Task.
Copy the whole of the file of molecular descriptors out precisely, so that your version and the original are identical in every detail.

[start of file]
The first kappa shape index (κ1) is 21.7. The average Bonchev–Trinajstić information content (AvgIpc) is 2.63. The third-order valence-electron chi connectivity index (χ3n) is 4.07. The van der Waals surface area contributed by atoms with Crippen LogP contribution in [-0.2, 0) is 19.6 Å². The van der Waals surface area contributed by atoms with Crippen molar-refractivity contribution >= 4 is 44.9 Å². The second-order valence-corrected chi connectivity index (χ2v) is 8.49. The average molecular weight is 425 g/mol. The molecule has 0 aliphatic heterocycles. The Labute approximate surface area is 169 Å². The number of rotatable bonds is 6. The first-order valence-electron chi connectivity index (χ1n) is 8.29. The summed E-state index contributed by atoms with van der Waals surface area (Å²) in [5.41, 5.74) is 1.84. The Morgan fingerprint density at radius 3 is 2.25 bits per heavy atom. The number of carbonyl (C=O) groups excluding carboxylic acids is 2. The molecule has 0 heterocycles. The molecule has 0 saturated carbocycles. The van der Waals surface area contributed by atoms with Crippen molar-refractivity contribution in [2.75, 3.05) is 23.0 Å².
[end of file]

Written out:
The first kappa shape index (κ1) is 21.7. The average Bonchev–Trinajstić information content (AvgIpc) is 2.63. The third-order valence-electron chi connectivity index (χ3n) is 4.07. The van der Waals surface area contributed by atoms with Crippen LogP contribution in [-0.2, 0) is 19.6 Å². The van der Waals surface area contributed by atoms with Crippen molar-refractivity contribution >= 4 is 44.9 Å². The second-order valence-corrected chi connectivity index (χ2v) is 8.49. The average molecular weight is 425 g/mol. The molecule has 0 aliphatic heterocycles. The Labute approximate surface area is 169 Å². The number of rotatable bonds is 6. The first-order valence-electron chi connectivity index (χ1n) is 8.29. The summed E-state index contributed by atoms with van der Waals surface area (Å²) in [5.41, 5.74) is 1.84. The Morgan fingerprint density at radius 3 is 2.25 bits per heavy atom. The number of carbonyl (C=O) groups excluding carboxylic acids is 2. The molecule has 0 heterocycles. The molecule has 0 saturated carbocycles. The van der Waals surface area contributed by atoms with Crippen molar-refractivity contribution in [2.75, 3.05) is 23.0 Å².